No one enjoys facing end-of-life choices for their loved ones.
Past generations found it so painful that they often kept their affairs private until their will was read, which led to even more pain after there was any hope for making a change.
Avoiding this topic is easy, but is often harmful. Inheritors don’t want to think about losing someone they love, even if they have questions about what to expect and what their loved ones expect from them. Conversely, their loved ones often want to enjoy the here and now and avoid difficult subjects.
But even though it’s easier to avoid hard conversations, it’s important to start talking now. If you are passing on your wealth, honest and open communication will help you pass on your values and wisdom with it.
Here is the family guide to savvy generational planning to help you navigate this difficult, but potentially uplifting conversation.
Just Start Talking
If you have to jump into a cold pool, the best thing to do is just do it.
This is a tough conversation, but putting it off isn’t going to make it easier. So gear yourself up and be upfront about it. Here are some ideas on where to start depending on your generation:
- “Dad and I saw a lawyer today about our estate plan. We’d like to talk to you about it.”
- “Someday you will be coming into some money. We’d like to start talking to you about the responsibilities that come with it.”
- “Our financial advisor would like for us all to come in for a joint meeting so you can learn more about how we manage our investments.”
- “I know it’s none of my business, but I was just wondering if you and Mom have seen a lawyer about your estate plan.”
- “My siblings and I are concerned that we won’t know what to do when the family assets pass to us. Can we start talking about this now?”
- “I think the time has come for me to see a financial advisor. Can you introduce me to yours?”
Define Your Family Culture
Companies have a culture. It’s often what sets them apart from their competitors and keeps them working together as a team.
When it comes to your family’s assets, you want to have a culture that sets what values to live by and how people should behave.
Whether this exists already or not, take advantage of family get-togethers to ask the big questions:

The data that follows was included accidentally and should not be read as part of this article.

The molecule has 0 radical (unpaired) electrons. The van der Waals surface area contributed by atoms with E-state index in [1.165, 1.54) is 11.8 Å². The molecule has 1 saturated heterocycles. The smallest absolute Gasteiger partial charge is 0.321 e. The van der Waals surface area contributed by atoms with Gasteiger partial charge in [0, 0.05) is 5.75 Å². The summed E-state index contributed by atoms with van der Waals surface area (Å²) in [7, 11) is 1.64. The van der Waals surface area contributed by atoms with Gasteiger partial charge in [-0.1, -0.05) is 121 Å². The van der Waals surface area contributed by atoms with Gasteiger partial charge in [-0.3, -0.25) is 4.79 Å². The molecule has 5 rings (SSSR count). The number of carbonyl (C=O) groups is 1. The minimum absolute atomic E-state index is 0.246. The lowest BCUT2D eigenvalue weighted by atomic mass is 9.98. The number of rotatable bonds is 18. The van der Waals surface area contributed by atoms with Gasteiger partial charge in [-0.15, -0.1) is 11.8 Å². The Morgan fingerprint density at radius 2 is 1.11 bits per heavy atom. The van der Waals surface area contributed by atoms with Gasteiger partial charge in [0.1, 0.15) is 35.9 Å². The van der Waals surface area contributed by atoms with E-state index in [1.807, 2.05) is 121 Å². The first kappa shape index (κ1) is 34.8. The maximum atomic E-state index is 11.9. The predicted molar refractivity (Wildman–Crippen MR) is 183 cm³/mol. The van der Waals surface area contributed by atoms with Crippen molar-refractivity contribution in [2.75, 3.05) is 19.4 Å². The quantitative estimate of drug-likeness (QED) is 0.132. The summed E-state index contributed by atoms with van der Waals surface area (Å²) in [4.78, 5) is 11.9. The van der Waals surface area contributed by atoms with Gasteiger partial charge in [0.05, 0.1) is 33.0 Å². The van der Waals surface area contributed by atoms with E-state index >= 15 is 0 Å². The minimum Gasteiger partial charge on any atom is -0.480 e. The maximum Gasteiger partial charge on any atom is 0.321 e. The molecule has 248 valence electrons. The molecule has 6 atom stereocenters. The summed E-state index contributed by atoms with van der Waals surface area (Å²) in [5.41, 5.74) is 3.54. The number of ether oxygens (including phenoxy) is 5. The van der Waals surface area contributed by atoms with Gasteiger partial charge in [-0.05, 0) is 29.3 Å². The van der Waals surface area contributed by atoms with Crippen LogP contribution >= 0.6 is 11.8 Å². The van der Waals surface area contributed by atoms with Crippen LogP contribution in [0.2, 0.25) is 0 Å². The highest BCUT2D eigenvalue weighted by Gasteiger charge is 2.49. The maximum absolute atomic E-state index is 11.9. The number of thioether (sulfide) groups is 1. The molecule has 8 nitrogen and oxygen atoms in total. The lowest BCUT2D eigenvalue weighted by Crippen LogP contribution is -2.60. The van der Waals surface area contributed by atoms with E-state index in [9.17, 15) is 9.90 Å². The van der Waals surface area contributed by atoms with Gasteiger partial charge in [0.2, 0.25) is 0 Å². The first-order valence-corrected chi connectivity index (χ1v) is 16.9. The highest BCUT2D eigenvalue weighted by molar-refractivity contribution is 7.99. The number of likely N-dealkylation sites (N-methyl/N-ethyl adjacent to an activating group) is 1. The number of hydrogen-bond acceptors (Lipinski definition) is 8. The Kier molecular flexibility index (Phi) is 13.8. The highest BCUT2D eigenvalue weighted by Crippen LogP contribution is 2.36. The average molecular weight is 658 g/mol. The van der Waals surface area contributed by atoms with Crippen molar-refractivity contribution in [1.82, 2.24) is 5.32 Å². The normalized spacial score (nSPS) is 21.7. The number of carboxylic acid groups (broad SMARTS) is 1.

- What kind of family do we want to be?
- What do we want to be remembered for?
- How do we want to treat one another and speak to one another?
- What things are truly important to us as a family?
- What are the unique talents, gifts, and abilities of each family member?
- What are our responsibilities as family members?
- What are the principles and guidelines we want our family to follow?
You are almost guaranteed to run into a disagreement about the answers to some of these questions, but that’s ok. Better to talk it out now than later when nothing can be changed.
Set Family Goals
Once you’ve figured out a culture, set your family goals. What is it you want to have and do as a family? Typical family goals may include:
- Intra-family loans: Done right, this can be a great way to help family entrepreneurs or those in difficult circumstances.
- College education: Without proper planning, families can be left scrambling to pay for education.
- Supporting minor children: What if parents pass unexpectedly?
- Home ownership Family vacations
- Retirement (including long-term care costs)
- Philanthropy: Important causes the whole family can support.
This is a lot to figure out, but once you have common values established it’s easier to understand which topics take precedence.
Learn Financial Concepts
The best way to teach children and young adults about money is to weave lessons into daily life.
Try not to make money a taboo subject, or conversely something to obsess over. Instead, think of it like allocating chores or getting groceries. It’s just another facet of daily life to consider.
Here are some resources that can help you and your loved learns gain financial literacy:
- The Richest Man in Babylon by George S. Clason
- Sudden Money: Managing a Financial Windfall by Susan Bradley
- The Wise Inheritor by Ann Perry
- Raising Financially Fit Kids by Joline Godfrey
- The Ultimate Gift by Jim Stovall
Prepare Heirs and Executors
Have a plan so that your family isn’t thrown into confusion when it comes time to accept their inheritance.
The key things to include in this plan are:
- What to do first
- How to retitle accounts
- How to take withdrawals in a tax-advantaged manner
- How to manage inheritance to preserve and protect assets for the future
It’s a difficult topic to get into with a lot to cover, but if you want to avoid hardship and turmoil the best time to have it is now.
Sometimes it helps to have a professional there with you to help guide the conversation. As experienced financial professionals, we help clients like you figure out the best retirement plan for their situation, so that when they’re ready they can retire gracefully with peace of mind.
Please connect with us and let us help you plan for your dream retirement. We would be delighted to go on the journey with you.